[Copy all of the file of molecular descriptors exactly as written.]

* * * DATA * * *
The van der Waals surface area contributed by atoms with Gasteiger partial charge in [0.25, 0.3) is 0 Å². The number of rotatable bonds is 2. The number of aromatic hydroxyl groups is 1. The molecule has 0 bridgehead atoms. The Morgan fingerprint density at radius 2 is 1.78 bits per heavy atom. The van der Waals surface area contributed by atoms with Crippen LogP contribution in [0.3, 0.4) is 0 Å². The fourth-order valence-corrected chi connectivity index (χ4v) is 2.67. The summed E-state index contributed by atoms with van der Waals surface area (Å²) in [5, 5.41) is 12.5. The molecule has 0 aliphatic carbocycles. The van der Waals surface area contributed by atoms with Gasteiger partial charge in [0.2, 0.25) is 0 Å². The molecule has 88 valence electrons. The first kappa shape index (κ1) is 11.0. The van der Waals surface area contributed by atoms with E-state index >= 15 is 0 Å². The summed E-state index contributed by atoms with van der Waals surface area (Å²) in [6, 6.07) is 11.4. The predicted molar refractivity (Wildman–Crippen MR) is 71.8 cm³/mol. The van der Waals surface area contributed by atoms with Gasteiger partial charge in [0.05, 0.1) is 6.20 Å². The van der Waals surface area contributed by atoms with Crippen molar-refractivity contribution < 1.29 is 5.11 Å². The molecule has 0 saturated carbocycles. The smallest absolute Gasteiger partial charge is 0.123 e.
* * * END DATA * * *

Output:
The van der Waals surface area contributed by atoms with Gasteiger partial charge in [0.25, 0.3) is 0 Å². The number of rotatable bonds is 2. The number of aromatic hydroxyl groups is 1. The molecule has 0 bridgehead atoms. The Morgan fingerprint density at radius 2 is 1.78 bits per heavy atom. The van der Waals surface area contributed by atoms with Crippen LogP contribution in [0.3, 0.4) is 0 Å². The fourth-order valence-corrected chi connectivity index (χ4v) is 2.67. The summed E-state index contributed by atoms with van der Waals surface area (Å²) in [5, 5.41) is 12.5. The molecule has 0 aliphatic carbocycles. The van der Waals surface area contributed by atoms with Gasteiger partial charge in [0.2, 0.25) is 0 Å². The molecule has 88 valence electrons. The first kappa shape index (κ1) is 11.0. The van der Waals surface area contributed by atoms with E-state index >= 15 is 0 Å². The summed E-state index contributed by atoms with van der Waals surface area (Å²) in [6, 6.07) is 11.4. The predicted molar refractivity (Wildman–Crippen MR) is 71.8 cm³/mol. The van der Waals surface area contributed by atoms with Gasteiger partial charge in [0.05, 0.1) is 6.20 Å². The van der Waals surface area contributed by atoms with Crippen molar-refractivity contribution < 1.29 is 5.11 Å². The molecule has 0 saturated carbocycles. The smallest absolute Gasteiger partial charge is 0.123 e.